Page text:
• Heinrichs, A. J.; Rogers, W. O. and Cooper, J.B. 1992. Predicting body weight and wither height in Holstein heifers using body measurements. Journal of Dairy Science 75:3576-3581.
  • Hoffman, P. C. 1997. Optimum body size of Holstein replacement heifers. Journal of Animal Science 75:836-845.
  • Hulbert, L. E.; Cobb, C. J.; Carroll, J. A. and Ballou, M. A. 2011. The effects of early weaning on innate immune responses of Holstein calves. Journal of Dairy Science 94:2545-2556.
  • Kehoe, S. I.; Dechow, C. D. and Heinrichs, A. J. 2007. Effects of weaning age and milk feeding frequency on dairy calf growth, health and rumen parameters. Livestock Science 110:267-272.
  • Khan, M. A.; Lee, H. J.; Lee, W. S.; Kim, H. S.; Ki, K. S.; Hur, T. Y.; Suh, G. H.; Kang, S. J. and Choi, Y. J. 2007. Structural growth, rumen development, and metabolic and immune responses of Holstein male calves fed milk through step-down and conventional methods Journal of Dairy Science 90:3376-3387.
  • Khan, M. A.; Lee, H. J.; Lee, W. S.; Kim, H. S.; Kim, S. B.; Park, S. B.; Baek, K. S.; Ha, J. K. and Choi, Y. J. 2008. Starch source evaluation in calf starter: II. Ruminal parameters, rumen development, nutrient digestibilities, and nitrogen utilization in Holstein calves. Journal of Dairy Science 91:1140-1149.
  • Kuss, F.; Restle, J.; Brondani, I. L.; Pascoal, L. L.; Fernando, L.; Menezes, G.; Pazdiora, R. D. and Freitas, L. S. 2005. Características da carcaça de vacas de descarte de diferentes grupos genéticos terminadas em confinamento com distintos pesos. Revista Brasileira Zootecnia 34:915-925.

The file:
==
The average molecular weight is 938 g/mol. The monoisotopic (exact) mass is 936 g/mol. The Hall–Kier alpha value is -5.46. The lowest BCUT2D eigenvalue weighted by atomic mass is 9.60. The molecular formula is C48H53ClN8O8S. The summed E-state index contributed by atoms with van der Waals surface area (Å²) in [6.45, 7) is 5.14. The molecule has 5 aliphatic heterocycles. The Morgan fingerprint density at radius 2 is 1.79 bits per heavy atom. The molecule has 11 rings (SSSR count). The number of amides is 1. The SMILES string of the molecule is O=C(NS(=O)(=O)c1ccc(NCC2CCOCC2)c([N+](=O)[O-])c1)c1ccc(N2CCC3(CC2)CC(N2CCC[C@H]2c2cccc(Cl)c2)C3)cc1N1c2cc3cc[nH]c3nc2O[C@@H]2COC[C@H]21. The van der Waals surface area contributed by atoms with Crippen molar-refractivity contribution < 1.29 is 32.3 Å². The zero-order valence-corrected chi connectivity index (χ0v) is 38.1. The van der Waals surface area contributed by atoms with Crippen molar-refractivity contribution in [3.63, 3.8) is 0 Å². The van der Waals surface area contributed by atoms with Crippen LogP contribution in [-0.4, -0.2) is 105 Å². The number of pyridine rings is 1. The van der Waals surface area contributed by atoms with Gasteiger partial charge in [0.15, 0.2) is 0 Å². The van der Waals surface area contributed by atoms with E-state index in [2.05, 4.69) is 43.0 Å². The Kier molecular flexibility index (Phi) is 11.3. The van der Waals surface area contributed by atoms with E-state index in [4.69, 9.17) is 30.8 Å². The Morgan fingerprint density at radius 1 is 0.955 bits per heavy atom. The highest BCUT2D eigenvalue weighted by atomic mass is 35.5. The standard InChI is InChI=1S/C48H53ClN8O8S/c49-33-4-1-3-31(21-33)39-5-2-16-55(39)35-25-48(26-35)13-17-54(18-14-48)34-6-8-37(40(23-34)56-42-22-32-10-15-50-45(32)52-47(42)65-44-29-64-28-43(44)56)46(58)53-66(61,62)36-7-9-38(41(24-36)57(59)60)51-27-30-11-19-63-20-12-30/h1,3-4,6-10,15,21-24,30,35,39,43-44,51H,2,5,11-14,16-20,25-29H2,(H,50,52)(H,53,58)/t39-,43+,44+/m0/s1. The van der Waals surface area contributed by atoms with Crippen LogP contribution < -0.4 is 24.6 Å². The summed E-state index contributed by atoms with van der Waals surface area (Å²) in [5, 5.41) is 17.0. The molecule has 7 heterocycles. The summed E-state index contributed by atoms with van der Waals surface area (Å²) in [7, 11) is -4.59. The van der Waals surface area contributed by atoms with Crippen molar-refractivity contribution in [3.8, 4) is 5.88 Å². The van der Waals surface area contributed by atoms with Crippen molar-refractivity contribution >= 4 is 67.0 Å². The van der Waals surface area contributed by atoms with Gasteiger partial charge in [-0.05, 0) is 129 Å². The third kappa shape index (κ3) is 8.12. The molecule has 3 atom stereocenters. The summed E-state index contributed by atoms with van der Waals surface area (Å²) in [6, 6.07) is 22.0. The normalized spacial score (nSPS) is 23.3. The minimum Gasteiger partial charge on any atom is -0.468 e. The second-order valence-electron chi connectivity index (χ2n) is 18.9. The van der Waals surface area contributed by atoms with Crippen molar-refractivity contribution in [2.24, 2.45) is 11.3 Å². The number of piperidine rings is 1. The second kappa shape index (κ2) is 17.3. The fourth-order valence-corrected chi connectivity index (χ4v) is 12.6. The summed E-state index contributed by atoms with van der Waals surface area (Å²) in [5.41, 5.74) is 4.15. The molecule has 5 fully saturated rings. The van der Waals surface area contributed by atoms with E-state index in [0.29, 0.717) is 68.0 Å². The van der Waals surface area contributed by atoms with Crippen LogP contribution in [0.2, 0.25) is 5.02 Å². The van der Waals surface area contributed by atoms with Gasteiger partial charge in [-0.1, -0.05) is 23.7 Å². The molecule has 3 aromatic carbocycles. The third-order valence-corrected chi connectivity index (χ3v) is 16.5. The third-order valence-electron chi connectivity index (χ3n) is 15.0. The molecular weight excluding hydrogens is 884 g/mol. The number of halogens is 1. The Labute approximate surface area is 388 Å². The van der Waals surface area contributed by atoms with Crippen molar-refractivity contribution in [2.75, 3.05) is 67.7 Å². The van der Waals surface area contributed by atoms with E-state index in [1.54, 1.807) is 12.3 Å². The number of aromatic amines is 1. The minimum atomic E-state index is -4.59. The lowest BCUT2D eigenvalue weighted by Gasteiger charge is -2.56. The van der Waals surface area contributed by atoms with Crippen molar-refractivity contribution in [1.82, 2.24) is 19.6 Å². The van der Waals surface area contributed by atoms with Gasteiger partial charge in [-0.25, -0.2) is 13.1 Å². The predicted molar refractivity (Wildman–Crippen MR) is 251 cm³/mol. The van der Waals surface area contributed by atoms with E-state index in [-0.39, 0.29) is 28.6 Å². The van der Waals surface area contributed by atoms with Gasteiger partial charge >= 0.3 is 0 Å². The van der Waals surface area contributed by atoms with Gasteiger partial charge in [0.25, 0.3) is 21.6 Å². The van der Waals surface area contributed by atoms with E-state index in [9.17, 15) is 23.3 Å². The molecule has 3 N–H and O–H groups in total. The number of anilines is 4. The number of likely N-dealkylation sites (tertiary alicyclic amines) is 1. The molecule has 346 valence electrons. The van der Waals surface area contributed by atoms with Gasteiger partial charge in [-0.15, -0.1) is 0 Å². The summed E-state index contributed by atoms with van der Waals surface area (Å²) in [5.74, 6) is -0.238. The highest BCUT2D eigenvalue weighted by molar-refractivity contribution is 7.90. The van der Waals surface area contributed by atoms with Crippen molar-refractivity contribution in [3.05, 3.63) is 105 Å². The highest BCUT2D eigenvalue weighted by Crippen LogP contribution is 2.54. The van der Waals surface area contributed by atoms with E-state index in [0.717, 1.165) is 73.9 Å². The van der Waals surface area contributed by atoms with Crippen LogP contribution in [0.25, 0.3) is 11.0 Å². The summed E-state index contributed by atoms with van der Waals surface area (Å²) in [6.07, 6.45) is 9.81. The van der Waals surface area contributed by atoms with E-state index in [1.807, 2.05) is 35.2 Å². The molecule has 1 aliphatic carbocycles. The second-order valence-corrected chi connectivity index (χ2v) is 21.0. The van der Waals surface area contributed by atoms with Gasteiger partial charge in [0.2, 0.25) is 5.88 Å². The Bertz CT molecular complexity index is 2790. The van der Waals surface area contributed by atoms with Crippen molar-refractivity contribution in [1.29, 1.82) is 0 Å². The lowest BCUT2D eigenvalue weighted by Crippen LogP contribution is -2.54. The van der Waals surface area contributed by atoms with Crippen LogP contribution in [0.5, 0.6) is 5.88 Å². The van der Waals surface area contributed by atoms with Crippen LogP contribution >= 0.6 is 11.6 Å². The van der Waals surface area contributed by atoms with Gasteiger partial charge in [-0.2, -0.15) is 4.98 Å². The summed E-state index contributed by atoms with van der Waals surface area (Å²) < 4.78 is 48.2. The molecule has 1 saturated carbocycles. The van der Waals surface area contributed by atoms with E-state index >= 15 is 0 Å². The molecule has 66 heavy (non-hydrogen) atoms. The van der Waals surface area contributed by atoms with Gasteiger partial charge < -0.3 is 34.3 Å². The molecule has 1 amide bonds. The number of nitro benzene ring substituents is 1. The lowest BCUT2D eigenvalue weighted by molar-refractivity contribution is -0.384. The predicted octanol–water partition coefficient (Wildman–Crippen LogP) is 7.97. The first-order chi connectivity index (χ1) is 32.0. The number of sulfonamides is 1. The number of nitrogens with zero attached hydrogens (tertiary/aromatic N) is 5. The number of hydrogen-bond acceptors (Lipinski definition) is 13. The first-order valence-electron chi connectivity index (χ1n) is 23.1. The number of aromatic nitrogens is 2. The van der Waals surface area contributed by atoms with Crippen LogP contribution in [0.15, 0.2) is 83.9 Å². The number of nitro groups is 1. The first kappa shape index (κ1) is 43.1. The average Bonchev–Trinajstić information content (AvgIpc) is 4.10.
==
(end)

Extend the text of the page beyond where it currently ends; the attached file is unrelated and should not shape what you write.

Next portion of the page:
• Klinkon, M. and Ježek, J. 2012. Values of blood variables in calves. In: A Bird's-Eye View of Veterinary Medicine. Tech. Available at: <http://www.intechopen.com/books/a-bird-s-eye-view-of-veterinary-medicine/values-of-blood-variables-in-calves.> Accessed on: Nov. 5, ‎2013.
    » http://www.intechopen.com/books/a-bird-s-eye-view-of-veterinary-medicine/values-of-blood-variables-in-calves.
  • Knowles, T. G.; Edwards, J. E.; Bazeley, K. J.; Brown, S. N.; Butterworth, A.; Warriss, P. D. 2000. Changes in the blood biochemical and haematological profile of neonatal calves with age. Veterinary Record 147:593-598.
  • Leal, M. L. R.; Benesi, F. J.; Lisbôa, J. A. N.; Coelho, C. S. and Mirandola, R. M. S. 2003. Proteinograma sérico de bezerras sadias, da raça holandesa, no primeiro mês pós-nascimento. Brazilian Journal of Veterinary Research and Animal Science 40:138-145.
  • Lee, H. J.; Khan, M. A.; Lee, W. S.; Kim, H. S.; Ki, K. S.; Kang, S. J.; Hur, T. Y.; Khan, M. S. and Choi, Y. J. 2008. Growth, blood metabolites, and health of holstein calves fed milk replacer containing different amounts of energy and protein. Asian-Australasian Journal of Animal Science 21:198-203.
  • Lesmeister, K. E. and Heinrichs, A. J. 2004. Effects of corn processing on growth characteristics, rumen development, and rumen parameters in neonatal dairy calves, Journal of Dairy Science 87:3439-3450.
  • Lesmeister, K. E.; Tozer, P. R. and Heinrichs, A. J. 2004. Development and analysis of a rumen tissue sampling procedure. Journal of Dairy Science 87:1336-1344.